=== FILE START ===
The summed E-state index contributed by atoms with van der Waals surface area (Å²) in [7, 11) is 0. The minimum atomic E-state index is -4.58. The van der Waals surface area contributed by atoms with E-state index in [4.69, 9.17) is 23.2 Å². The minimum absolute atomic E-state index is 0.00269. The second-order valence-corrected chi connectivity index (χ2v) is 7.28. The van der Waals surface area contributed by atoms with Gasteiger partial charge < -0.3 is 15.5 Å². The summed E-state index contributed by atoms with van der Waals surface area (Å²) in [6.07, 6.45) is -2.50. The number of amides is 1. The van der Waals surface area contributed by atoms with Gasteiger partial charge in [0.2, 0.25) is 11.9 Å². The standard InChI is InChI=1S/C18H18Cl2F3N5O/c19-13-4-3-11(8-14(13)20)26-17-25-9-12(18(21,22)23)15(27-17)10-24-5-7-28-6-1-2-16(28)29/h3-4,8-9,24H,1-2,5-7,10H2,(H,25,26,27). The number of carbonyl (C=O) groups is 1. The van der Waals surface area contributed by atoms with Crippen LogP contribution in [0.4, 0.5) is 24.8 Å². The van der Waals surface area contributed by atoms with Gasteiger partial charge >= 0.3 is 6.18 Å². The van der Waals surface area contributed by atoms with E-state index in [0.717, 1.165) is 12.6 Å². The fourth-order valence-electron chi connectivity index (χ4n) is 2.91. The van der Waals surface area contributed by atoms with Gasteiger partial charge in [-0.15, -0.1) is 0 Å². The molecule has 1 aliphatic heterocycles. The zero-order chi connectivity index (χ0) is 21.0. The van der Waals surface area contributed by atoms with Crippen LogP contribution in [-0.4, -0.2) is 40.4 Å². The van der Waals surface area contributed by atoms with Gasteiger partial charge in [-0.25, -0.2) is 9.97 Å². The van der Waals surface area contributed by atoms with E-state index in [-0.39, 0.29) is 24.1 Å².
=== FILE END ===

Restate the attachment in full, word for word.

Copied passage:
The summed E-state index contributed by atoms with van der Waals surface area (Å²) in [7, 11) is 0. The minimum atomic E-state index is -4.58. The van der Waals surface area contributed by atoms with E-state index in [4.69, 9.17) is 23.2 Å². The minimum absolute atomic E-state index is 0.00269. The second-order valence-corrected chi connectivity index (χ2v) is 7.28. The van der Waals surface area contributed by atoms with Gasteiger partial charge < -0.3 is 15.5 Å². The summed E-state index contributed by atoms with van der Waals surface area (Å²) in [6.07, 6.45) is -2.50. The number of amides is 1. The van der Waals surface area contributed by atoms with Gasteiger partial charge in [0.2, 0.25) is 11.9 Å². The standard InChI is InChI=1S/C18H18Cl2F3N5O/c19-13-4-3-11(8-14(13)20)26-17-25-9-12(18(21,22)23)15(27-17)10-24-5-7-28-6-1-2-16(28)29/h3-4,8-9,24H,1-2,5-7,10H2,(H,25,26,27). The number of carbonyl (C=O) groups is 1. The van der Waals surface area contributed by atoms with Crippen LogP contribution in [0.4, 0.5) is 24.8 Å². The van der Waals surface area contributed by atoms with Gasteiger partial charge >= 0.3 is 6.18 Å². The van der Waals surface area contributed by atoms with E-state index in [0.717, 1.165) is 12.6 Å². The fourth-order valence-electron chi connectivity index (χ4n) is 2.91. The van der Waals surface area contributed by atoms with Gasteiger partial charge in [-0.15, -0.1) is 0 Å². The molecule has 1 aliphatic heterocycles. The zero-order chi connectivity index (χ0) is 21.0. The van der Waals surface area contributed by atoms with Crippen LogP contribution in [-0.4, -0.2) is 40.4 Å². The van der Waals surface area contributed by atoms with Gasteiger partial charge in [-0.25, -0.2) is 9.97 Å². The van der Waals surface area contributed by atoms with E-state index in [-0.39, 0.29) is 24.1 Å².